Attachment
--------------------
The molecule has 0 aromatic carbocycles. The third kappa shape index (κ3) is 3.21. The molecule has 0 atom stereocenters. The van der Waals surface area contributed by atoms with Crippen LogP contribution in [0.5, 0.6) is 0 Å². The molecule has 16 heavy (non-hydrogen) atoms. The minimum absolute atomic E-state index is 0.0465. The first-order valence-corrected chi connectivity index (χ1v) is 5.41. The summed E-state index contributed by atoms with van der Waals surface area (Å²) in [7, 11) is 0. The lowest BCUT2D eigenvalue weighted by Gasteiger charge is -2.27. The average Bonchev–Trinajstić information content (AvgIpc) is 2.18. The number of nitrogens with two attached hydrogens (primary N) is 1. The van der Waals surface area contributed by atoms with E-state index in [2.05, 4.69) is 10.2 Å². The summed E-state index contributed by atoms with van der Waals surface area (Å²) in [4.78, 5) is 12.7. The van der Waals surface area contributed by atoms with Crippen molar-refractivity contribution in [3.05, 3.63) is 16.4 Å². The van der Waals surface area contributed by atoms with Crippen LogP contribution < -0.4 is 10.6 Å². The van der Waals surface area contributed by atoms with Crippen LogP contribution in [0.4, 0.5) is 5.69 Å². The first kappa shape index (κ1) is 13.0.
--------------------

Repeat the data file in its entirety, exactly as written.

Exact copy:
The molecule has 0 aromatic carbocycles. The third kappa shape index (κ3) is 3.21. The molecule has 0 atom stereocenters. The van der Waals surface area contributed by atoms with Crippen LogP contribution in [0.5, 0.6) is 0 Å². The molecule has 16 heavy (non-hydrogen) atoms. The minimum absolute atomic E-state index is 0.0465. The first-order valence-corrected chi connectivity index (χ1v) is 5.41. The summed E-state index contributed by atoms with van der Waals surface area (Å²) in [7, 11) is 0. The lowest BCUT2D eigenvalue weighted by Gasteiger charge is -2.27. The average Bonchev–Trinajstić information content (AvgIpc) is 2.18. The number of nitrogens with two attached hydrogens (primary N) is 1. The van der Waals surface area contributed by atoms with E-state index in [2.05, 4.69) is 10.2 Å². The summed E-state index contributed by atoms with van der Waals surface area (Å²) in [4.78, 5) is 12.7. The van der Waals surface area contributed by atoms with Crippen molar-refractivity contribution in [3.05, 3.63) is 16.4 Å². The van der Waals surface area contributed by atoms with Crippen LogP contribution < -0.4 is 10.6 Å². The van der Waals surface area contributed by atoms with Crippen LogP contribution in [0.4, 0.5) is 5.69 Å². The first kappa shape index (κ1) is 13.0.